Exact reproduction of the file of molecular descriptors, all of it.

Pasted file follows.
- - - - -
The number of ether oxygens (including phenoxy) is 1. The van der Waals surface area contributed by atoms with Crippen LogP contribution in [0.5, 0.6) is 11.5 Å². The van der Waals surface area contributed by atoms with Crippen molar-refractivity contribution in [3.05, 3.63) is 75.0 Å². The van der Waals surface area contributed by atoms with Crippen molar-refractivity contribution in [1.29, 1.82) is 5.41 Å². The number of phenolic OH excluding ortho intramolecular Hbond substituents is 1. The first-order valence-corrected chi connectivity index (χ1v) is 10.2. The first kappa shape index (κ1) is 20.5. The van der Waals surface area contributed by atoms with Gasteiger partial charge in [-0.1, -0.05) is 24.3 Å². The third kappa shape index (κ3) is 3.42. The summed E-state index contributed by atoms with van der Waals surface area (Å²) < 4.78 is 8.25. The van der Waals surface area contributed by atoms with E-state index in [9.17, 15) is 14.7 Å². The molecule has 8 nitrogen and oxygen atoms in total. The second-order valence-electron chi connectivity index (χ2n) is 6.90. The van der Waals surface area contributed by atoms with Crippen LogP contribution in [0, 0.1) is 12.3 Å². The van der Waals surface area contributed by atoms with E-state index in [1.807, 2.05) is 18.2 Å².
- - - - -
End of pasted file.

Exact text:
The number of ether oxygens (including phenoxy) is 1. The van der Waals surface area contributed by atoms with Crippen LogP contribution in [0.5, 0.6) is 11.5 Å². The van der Waals surface area contributed by atoms with Crippen molar-refractivity contribution in [3.05, 3.63) is 75.0 Å². The van der Waals surface area contributed by atoms with Crippen molar-refractivity contribution in [1.29, 1.82) is 5.41 Å². The number of phenolic OH excluding ortho intramolecular Hbond substituents is 1. The first-order valence-corrected chi connectivity index (χ1v) is 10.2. The first kappa shape index (κ1) is 20.5. The van der Waals surface area contributed by atoms with Gasteiger partial charge in [-0.1, -0.05) is 24.3 Å². The third kappa shape index (κ3) is 3.42. The summed E-state index contributed by atoms with van der Waals surface area (Å²) < 4.78 is 8.25. The van der Waals surface area contributed by atoms with E-state index in [9.17, 15) is 14.7 Å². The molecule has 8 nitrogen and oxygen atoms in total. The second-order valence-electron chi connectivity index (χ2n) is 6.90. The van der Waals surface area contributed by atoms with Crippen LogP contribution in [0, 0.1) is 12.3 Å². The van der Waals surface area contributed by atoms with E-state index in [1.807, 2.05) is 18.2 Å².